If you are married or have entered into a civil partnership, you may have a claim upon your partner’s pension if you are separated. If you don’t have any pension of your own or your pension is worth less than that of your partner, you may be entitled to some of your spouse/civil partner’s pension. Only pension paid during the time you have been in a relationship is likely to be considered, so, if you have been in relationship with someone for 20 years, but your spouse or civil partner has paid into their pension for 30 years, only the 20 years that you have been together is likely to count. If there is a difference in pensions, the court can share pensions to equalise them. Pension sharing itself can only take place as part of divorce or civil partnership dissolution proceedings, either reflecting any agreement you have reached, known as a consent order or by an order of the court if you and your partner are not able to agree.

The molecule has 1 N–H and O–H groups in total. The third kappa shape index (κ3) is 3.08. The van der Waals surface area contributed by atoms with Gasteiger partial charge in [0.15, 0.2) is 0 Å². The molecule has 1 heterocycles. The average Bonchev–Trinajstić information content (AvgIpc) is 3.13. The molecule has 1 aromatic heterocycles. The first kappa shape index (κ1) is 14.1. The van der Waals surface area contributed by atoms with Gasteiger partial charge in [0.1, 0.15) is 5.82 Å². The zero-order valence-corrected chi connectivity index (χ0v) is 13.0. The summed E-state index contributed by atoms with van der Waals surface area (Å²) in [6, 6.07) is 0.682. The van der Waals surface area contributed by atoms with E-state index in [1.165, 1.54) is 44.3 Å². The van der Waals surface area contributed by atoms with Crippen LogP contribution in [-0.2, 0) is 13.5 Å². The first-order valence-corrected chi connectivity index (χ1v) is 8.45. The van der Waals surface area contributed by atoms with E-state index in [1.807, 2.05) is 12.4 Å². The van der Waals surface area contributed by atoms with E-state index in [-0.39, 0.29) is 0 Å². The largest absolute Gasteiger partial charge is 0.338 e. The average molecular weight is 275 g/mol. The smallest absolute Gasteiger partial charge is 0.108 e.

Alternatively, it may be possible to agree to “offset” pension claims and take a larger share of other assets, such as a house or investments, rather than sharing pensions, which can often be costly. It is important to obtain advice from an experienced family lawyer about the best option for your circumstances.
If you are not married, it is not possible to share pensions. Even if you agreed that it would be appropriate to share a pension, there is no legal framework to do so. If you are of pensionable age, the only option would be for funds to be drawn out of the pension scheme and to share this with the other party. There are tax implications to consider when taking funds out of a pension and it is therefore important to obtain appropriate financial advice. If agreement cannot be reached, it is not possible to ask the court to make orders to share pensions.
Author: Rachel Read-Hill, family law solicitor.